Lecture: “The Sailing Trawlers of Ringsend ” 2 Oct 2014


BALTIMORE MARITIME CENTRE

WINTER LECTURE SERIES

The Sailing Trawlers of Ringsend

Cormac F Lowth

Thursday 2 October 2014 at 20:00 in Poolbeg Yacht and Boat Club, Ringsend

Entry €5 in aid of RNLI

Ringsend Trawlers by Alexander Williams

Ringsend Trawlers by Alexander Williams

From 1819 to the immediate aftermath of the First World War, a large fleet of sailing beam-trawlers, known as smacks, existed in Ringsend and Dublin Bay. Many of these fishing vessels and their crews originated in Brixham in Devon and their fishing activities remained in a virtually unchanged state for about a century.

Ringsend Trawlers

Ringsend Trawlers

Throughout that time, an interchange of boats and people took place between Devon and Ringsend and many of the descendants of the fishermen still live in the neighbourhood. Ringsend became a centre for the building of sailing trawlers. Much of these fishing activities and the associated way of life of the fishing community that included boat-building, and the making of nets, ropes, and sails, have gone largely unrecorded until this lecture.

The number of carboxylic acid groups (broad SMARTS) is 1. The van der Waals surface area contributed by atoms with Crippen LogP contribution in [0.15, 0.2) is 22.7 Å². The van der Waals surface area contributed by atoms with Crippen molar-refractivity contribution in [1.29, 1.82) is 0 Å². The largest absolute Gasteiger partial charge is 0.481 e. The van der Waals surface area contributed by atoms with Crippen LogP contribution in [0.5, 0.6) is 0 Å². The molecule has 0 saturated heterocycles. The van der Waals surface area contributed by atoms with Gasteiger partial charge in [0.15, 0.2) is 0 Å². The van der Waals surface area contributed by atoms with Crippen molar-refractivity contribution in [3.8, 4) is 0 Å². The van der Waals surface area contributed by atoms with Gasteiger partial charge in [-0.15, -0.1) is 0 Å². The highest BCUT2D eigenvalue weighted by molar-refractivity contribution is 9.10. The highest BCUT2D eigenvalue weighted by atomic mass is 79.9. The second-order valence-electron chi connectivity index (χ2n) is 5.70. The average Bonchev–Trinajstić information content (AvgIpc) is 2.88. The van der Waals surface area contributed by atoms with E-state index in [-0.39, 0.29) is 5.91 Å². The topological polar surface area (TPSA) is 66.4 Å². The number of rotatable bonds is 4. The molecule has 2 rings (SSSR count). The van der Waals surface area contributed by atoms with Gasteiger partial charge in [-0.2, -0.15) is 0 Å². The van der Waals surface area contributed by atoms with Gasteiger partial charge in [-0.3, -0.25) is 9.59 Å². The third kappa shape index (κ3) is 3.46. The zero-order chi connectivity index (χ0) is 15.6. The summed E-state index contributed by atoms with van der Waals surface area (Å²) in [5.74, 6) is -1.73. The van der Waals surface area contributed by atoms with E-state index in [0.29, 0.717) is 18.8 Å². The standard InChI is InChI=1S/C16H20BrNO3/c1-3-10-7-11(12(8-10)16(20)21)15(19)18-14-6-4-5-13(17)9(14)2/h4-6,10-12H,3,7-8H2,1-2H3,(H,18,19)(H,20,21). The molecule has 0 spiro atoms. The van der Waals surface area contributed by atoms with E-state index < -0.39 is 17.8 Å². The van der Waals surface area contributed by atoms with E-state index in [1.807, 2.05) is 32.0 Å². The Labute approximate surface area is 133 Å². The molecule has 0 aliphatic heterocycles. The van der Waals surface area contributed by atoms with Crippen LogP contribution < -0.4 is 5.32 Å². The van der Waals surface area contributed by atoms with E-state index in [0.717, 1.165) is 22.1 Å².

Cormac F. Lowth, maritime historian and distinguished member of the Maritime Institute of Ireland, has had an abiding interest in the Ringsend sailing smacks, having in the 1950s,met and spoken to many old fishermen in Ringsend who had trawled under sail. He has drawn together much information about the period and many hitherto unpublished photographs and illustrations of the smacks, which will be included in his illustrated lecture.

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